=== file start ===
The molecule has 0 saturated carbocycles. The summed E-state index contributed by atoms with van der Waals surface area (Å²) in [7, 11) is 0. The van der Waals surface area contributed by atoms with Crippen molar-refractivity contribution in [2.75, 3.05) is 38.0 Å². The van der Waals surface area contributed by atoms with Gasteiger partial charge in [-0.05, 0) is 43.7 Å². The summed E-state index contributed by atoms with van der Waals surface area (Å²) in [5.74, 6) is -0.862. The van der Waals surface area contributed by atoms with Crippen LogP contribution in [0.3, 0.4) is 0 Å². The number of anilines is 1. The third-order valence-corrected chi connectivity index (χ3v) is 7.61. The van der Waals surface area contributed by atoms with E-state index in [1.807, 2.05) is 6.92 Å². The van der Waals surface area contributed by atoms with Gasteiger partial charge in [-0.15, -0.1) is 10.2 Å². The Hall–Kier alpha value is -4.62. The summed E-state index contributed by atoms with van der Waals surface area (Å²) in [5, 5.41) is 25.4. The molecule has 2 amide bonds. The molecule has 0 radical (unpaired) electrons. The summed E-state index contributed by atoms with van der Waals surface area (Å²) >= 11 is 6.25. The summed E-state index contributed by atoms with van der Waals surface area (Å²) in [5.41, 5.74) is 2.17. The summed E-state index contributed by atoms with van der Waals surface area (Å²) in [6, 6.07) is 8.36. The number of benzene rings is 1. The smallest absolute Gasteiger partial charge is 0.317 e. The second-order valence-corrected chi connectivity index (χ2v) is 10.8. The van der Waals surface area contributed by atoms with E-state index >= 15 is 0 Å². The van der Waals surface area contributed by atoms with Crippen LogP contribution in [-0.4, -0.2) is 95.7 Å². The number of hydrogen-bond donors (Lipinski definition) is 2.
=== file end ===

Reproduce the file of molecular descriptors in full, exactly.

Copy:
The molecule has 0 saturated carbocycles. The summed E-state index contributed by atoms with van der Waals surface area (Å²) in [7, 11) is 0. The van der Waals surface area contributed by atoms with Crippen molar-refractivity contribution in [2.75, 3.05) is 38.0 Å². The van der Waals surface area contributed by atoms with Gasteiger partial charge in [-0.05, 0) is 43.7 Å². The summed E-state index contributed by atoms with van der Waals surface area (Å²) in [5.74, 6) is -0.862. The van der Waals surface area contributed by atoms with Crippen LogP contribution in [0.3, 0.4) is 0 Å². The number of anilines is 1. The third-order valence-corrected chi connectivity index (χ3v) is 7.61. The van der Waals surface area contributed by atoms with E-state index in [1.807, 2.05) is 6.92 Å². The van der Waals surface area contributed by atoms with Gasteiger partial charge in [-0.15, -0.1) is 10.2 Å². The Hall–Kier alpha value is -4.62. The summed E-state index contributed by atoms with van der Waals surface area (Å²) in [5, 5.41) is 25.4. The molecule has 2 amide bonds. The molecule has 0 radical (unpaired) electrons. The summed E-state index contributed by atoms with van der Waals surface area (Å²) >= 11 is 6.25. The summed E-state index contributed by atoms with van der Waals surface area (Å²) in [5.41, 5.74) is 2.17. The summed E-state index contributed by atoms with van der Waals surface area (Å²) in [6, 6.07) is 8.36. The number of benzene rings is 1. The smallest absolute Gasteiger partial charge is 0.317 e. The second-order valence-corrected chi connectivity index (χ2v) is 10.8. The van der Waals surface area contributed by atoms with E-state index >= 15 is 0 Å². The van der Waals surface area contributed by atoms with Crippen LogP contribution in [-0.4, -0.2) is 95.7 Å². The number of hydrogen-bond donors (Lipinski definition) is 2.